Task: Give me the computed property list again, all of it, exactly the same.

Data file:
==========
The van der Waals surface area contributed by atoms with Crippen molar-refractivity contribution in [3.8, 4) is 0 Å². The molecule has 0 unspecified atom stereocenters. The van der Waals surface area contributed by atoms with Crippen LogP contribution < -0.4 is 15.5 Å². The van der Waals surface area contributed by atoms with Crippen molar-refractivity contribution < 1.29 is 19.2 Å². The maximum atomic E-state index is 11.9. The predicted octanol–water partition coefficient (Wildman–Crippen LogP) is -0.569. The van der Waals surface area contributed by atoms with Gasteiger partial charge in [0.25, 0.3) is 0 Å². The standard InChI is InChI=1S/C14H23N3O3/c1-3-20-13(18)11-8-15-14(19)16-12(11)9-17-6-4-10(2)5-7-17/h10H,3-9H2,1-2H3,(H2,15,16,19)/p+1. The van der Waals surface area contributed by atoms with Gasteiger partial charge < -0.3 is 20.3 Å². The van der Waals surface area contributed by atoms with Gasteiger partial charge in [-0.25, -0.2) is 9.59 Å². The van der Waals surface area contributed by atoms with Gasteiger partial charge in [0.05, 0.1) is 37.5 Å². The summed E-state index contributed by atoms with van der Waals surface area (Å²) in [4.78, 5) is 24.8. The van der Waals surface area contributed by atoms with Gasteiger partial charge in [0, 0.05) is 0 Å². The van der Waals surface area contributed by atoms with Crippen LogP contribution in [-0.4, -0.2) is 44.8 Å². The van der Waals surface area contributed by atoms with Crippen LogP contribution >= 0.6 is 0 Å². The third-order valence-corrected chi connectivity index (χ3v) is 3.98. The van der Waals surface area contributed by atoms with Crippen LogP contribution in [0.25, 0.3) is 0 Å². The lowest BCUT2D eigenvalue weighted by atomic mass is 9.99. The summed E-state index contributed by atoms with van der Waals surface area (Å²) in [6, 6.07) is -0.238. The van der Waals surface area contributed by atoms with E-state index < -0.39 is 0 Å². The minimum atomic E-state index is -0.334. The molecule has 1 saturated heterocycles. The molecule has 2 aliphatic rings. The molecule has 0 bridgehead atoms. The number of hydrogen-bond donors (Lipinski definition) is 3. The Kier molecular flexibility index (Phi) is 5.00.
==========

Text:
The van der Waals surface area contributed by atoms with Crippen molar-refractivity contribution in [3.8, 4) is 0 Å². The molecule has 0 unspecified atom stereocenters. The van der Waals surface area contributed by atoms with Crippen LogP contribution < -0.4 is 15.5 Å². The van der Waals surface area contributed by atoms with Crippen molar-refractivity contribution < 1.29 is 19.2 Å². The maximum atomic E-state index is 11.9. The predicted octanol–water partition coefficient (Wildman–Crippen LogP) is -0.569. The van der Waals surface area contributed by atoms with Gasteiger partial charge in [0.25, 0.3) is 0 Å². The standard InChI is InChI=1S/C14H23N3O3/c1-3-20-13(18)11-8-15-14(19)16-12(11)9-17-6-4-10(2)5-7-17/h10H,3-9H2,1-2H3,(H2,15,16,19)/p+1. The van der Waals surface area contributed by atoms with Gasteiger partial charge < -0.3 is 20.3 Å². The van der Waals surface area contributed by atoms with Gasteiger partial charge in [-0.25, -0.2) is 9.59 Å². The van der Waals surface area contributed by atoms with Gasteiger partial charge in [0.05, 0.1) is 37.5 Å². The summed E-state index contributed by atoms with van der Waals surface area (Å²) in [4.78, 5) is 24.8. The van der Waals surface area contributed by atoms with Gasteiger partial charge in [0, 0.05) is 0 Å². The van der Waals surface area contributed by atoms with Crippen LogP contribution in [-0.4, -0.2) is 44.8 Å². The van der Waals surface area contributed by atoms with Crippen LogP contribution >= 0.6 is 0 Å². The third-order valence-corrected chi connectivity index (χ3v) is 3.98. The van der Waals surface area contributed by atoms with Crippen LogP contribution in [0.25, 0.3) is 0 Å². The lowest BCUT2D eigenvalue weighted by atomic mass is 9.99. The summed E-state index contributed by atoms with van der Waals surface area (Å²) in [6, 6.07) is -0.238. The van der Waals surface area contributed by atoms with E-state index < -0.39 is 0 Å². The minimum atomic E-state index is -0.334. The molecule has 1 saturated heterocycles. The molecule has 2 aliphatic rings. The molecule has 0 bridgehead atoms. The number of hydrogen-bond donors (Lipinski definition) is 3. The Kier molecular flexibility index (Phi) is 5.00.